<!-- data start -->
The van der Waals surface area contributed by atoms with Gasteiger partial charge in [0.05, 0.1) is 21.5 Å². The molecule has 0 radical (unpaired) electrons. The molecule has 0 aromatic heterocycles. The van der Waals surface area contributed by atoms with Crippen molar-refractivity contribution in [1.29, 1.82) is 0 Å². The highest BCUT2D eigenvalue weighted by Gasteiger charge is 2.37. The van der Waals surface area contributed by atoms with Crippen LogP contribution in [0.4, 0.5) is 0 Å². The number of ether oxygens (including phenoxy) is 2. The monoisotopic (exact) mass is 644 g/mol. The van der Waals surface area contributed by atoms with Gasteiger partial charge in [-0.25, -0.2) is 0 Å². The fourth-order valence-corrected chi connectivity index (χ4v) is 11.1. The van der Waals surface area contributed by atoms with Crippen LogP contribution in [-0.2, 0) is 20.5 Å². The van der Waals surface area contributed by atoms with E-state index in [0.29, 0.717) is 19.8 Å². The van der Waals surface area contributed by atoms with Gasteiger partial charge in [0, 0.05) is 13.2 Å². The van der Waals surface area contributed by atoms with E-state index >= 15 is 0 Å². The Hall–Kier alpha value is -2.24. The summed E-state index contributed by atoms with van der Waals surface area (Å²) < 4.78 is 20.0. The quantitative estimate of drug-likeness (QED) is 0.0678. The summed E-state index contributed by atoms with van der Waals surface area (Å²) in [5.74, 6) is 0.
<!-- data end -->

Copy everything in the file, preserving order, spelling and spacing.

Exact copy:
The van der Waals surface area contributed by atoms with Gasteiger partial charge in [0.05, 0.1) is 21.5 Å². The molecule has 0 radical (unpaired) electrons. The molecule has 0 aromatic heterocycles. The van der Waals surface area contributed by atoms with Crippen molar-refractivity contribution in [1.29, 1.82) is 0 Å². The highest BCUT2D eigenvalue weighted by Gasteiger charge is 2.37. The van der Waals surface area contributed by atoms with Crippen LogP contribution in [0.4, 0.5) is 0 Å². The number of ether oxygens (including phenoxy) is 2. The monoisotopic (exact) mass is 644 g/mol. The van der Waals surface area contributed by atoms with Gasteiger partial charge in [-0.25, -0.2) is 0 Å². The fourth-order valence-corrected chi connectivity index (χ4v) is 11.1. The van der Waals surface area contributed by atoms with Crippen LogP contribution in [-0.2, 0) is 20.5 Å². The van der Waals surface area contributed by atoms with E-state index in [0.29, 0.717) is 19.8 Å². The van der Waals surface area contributed by atoms with Gasteiger partial charge in [0, 0.05) is 13.2 Å². The van der Waals surface area contributed by atoms with E-state index >= 15 is 0 Å². The Hall–Kier alpha value is -2.24. The summed E-state index contributed by atoms with van der Waals surface area (Å²) < 4.78 is 20.0. The quantitative estimate of drug-likeness (QED) is 0.0678. The summed E-state index contributed by atoms with van der Waals surface area (Å²) in [5.74, 6) is 0.